Skip to Main Content

Scholarly Discourse on Political Misinformation: Free Speech

By Yi Ding

Free Speech

In delving into the weaponization of the term fake news, an exploration of the evolving and intricate definitions and connotations of free speech becomes imperative. A notable contribution to this scholarly discourse is found in Campus Misinformation: The Real Threat to Free Speech in American Higher Education, in which Bradford Vivian of Pennsylvania State University elucidates a critical facet of misinformation that has been burgeoning since the mid-2010s. Specifically, Vivian addresses the proliferation of misleading information about higher education in the name of defending free speech and diversity, which he contends paradoxically aims to disseminate political misinformation. Vivian categorizes this as campus misinformation, as demonstrated in criticism of dominant terms in public debates such as diversity, trigger warnings, safe spaces, and orthodoxy. Vivian’s work provides a more accurate and nuanced perspective to these discourses, which he identifies as posing a threat to both academic freedom and democracy.

Within the framework of free speech, Robert Spicer, assistant professor of digital journalism at Millersville University, also examines the legal and ethical dimensions of false political speech in his work Free Speech and False Speech: Political Deception and Its Legal Limits (or Lack Thereof), published in 2018. Additionally, legal scholar Catherine Ross of The George Washington University Law School offers insights into constitutional considerations of false speech by delving into the First Amendment in the context of deceptive speech by political figures in A Right to Lie?: Presidents, Other Liars, and the First Amendment. Her volume contributes to legal discussions on the limitations of free speech in political discourse. This nuanced understanding of free speech is also presented in the 2022 publication The Paradox of Democracy: Free Speech, Open Media, and Perilous Persuasion, by Zachary Gershberg and Sean Illing. This book explores the challenges posed by persuasive communication in democratic societies, thereby contributing to an understanding of the tensions inherent in balancing free expression against potential manipulation. Similarly, Jeff Kosseff’s Liar in a Crowded Theater: Freedom of Speech in a World of Misinformation provides insights into the contemporary challenges of misinformation and its intersection with freedom of speech. Collectively, these scholarly works contribute to the ongoing discourse on the complexities surrounding free speech, especially in the context of the weaponization of supposedly fake news.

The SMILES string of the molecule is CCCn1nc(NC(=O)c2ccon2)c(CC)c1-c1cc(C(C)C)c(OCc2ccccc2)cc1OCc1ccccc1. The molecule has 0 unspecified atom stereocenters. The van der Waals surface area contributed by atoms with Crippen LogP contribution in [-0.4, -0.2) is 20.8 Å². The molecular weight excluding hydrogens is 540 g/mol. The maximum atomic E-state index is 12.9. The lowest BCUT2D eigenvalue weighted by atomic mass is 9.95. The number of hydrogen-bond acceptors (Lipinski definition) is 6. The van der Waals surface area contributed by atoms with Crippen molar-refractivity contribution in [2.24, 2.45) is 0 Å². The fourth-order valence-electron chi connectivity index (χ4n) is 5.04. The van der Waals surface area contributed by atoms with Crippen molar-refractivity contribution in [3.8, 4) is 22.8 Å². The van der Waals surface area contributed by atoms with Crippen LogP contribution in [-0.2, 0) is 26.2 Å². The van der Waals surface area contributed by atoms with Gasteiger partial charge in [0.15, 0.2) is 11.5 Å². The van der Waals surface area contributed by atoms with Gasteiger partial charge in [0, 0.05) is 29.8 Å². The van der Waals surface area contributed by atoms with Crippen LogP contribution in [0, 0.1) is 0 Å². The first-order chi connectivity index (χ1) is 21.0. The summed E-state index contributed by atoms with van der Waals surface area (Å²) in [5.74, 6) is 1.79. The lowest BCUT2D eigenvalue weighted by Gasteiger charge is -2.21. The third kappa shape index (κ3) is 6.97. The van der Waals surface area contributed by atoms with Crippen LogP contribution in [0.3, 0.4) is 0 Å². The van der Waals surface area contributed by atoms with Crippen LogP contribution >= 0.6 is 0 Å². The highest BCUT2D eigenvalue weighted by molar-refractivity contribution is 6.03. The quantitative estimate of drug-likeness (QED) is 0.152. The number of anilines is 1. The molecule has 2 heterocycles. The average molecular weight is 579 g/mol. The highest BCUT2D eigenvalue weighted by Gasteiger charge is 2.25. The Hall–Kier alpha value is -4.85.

Works Cited